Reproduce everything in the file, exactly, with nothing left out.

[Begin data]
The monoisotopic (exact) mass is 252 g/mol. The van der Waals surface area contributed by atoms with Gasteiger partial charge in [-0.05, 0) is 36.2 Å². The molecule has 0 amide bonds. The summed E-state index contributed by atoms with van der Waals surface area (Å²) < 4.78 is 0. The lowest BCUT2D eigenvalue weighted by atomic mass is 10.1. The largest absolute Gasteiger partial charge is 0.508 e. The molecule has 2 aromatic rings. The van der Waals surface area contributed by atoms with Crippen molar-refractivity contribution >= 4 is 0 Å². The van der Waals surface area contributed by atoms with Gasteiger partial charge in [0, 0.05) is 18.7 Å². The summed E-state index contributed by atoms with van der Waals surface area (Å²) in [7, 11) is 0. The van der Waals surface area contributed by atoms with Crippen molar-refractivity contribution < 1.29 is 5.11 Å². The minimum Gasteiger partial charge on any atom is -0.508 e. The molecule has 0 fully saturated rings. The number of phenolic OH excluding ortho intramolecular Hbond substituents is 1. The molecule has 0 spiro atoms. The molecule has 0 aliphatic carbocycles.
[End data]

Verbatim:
The monoisotopic (exact) mass is 252 g/mol. The van der Waals surface area contributed by atoms with Gasteiger partial charge in [-0.05, 0) is 36.2 Å². The molecule has 0 amide bonds. The summed E-state index contributed by atoms with van der Waals surface area (Å²) < 4.78 is 0. The lowest BCUT2D eigenvalue weighted by atomic mass is 10.1. The largest absolute Gasteiger partial charge is 0.508 e. The molecule has 2 aromatic rings. The van der Waals surface area contributed by atoms with Crippen molar-refractivity contribution >= 4 is 0 Å². The van der Waals surface area contributed by atoms with Gasteiger partial charge in [0, 0.05) is 18.7 Å². The summed E-state index contributed by atoms with van der Waals surface area (Å²) in [7, 11) is 0. The van der Waals surface area contributed by atoms with Crippen molar-refractivity contribution < 1.29 is 5.11 Å². The minimum Gasteiger partial charge on any atom is -0.508 e. The molecule has 0 fully saturated rings. The number of phenolic OH excluding ortho intramolecular Hbond substituents is 1. The molecule has 0 spiro atoms. The molecule has 0 aliphatic carbocycles.